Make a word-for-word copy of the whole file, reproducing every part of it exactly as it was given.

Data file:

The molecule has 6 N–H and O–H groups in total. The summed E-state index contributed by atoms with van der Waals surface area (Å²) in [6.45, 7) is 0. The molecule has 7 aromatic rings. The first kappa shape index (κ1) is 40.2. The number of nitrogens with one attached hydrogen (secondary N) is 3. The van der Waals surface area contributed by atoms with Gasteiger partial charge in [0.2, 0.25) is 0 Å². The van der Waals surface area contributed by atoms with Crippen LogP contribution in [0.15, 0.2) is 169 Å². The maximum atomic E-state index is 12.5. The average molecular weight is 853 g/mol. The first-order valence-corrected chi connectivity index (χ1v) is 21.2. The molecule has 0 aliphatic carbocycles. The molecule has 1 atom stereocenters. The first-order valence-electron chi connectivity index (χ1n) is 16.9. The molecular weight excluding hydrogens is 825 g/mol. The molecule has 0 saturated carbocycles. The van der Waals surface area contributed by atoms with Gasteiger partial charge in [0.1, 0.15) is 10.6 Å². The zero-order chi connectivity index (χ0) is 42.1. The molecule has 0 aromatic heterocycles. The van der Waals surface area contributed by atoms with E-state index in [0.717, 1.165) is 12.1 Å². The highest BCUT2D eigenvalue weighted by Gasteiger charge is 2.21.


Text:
The molecule has 6 N–H and O–H groups in total. The summed E-state index contributed by atoms with van der Waals surface area (Å²) in [6.45, 7) is 0. The molecule has 7 aromatic rings. The first kappa shape index (κ1) is 40.2. The number of nitrogens with one attached hydrogen (secondary N) is 3. The van der Waals surface area contributed by atoms with Gasteiger partial charge in [0.2, 0.25) is 0 Å². The van der Waals surface area contributed by atoms with Crippen LogP contribution in [0.15, 0.2) is 169 Å². The maximum atomic E-state index is 12.5. The average molecular weight is 853 g/mol. The first-order valence-corrected chi connectivity index (χ1v) is 21.2. The molecule has 0 aliphatic carbocycles. The molecule has 1 atom stereocenters. The first-order valence-electron chi connectivity index (χ1n) is 16.9. The molecular weight excluding hydrogens is 825 g/mol. The molecule has 0 saturated carbocycles. The van der Waals surface area contributed by atoms with Gasteiger partial charge in [0.1, 0.15) is 10.6 Å². The zero-order chi connectivity index (χ0) is 42.1. The molecule has 0 aromatic heterocycles. The van der Waals surface area contributed by atoms with E-state index in [0.717, 1.165) is 12.1 Å². The highest BCUT2D eigenvalue weighted by Gasteiger charge is 2.21.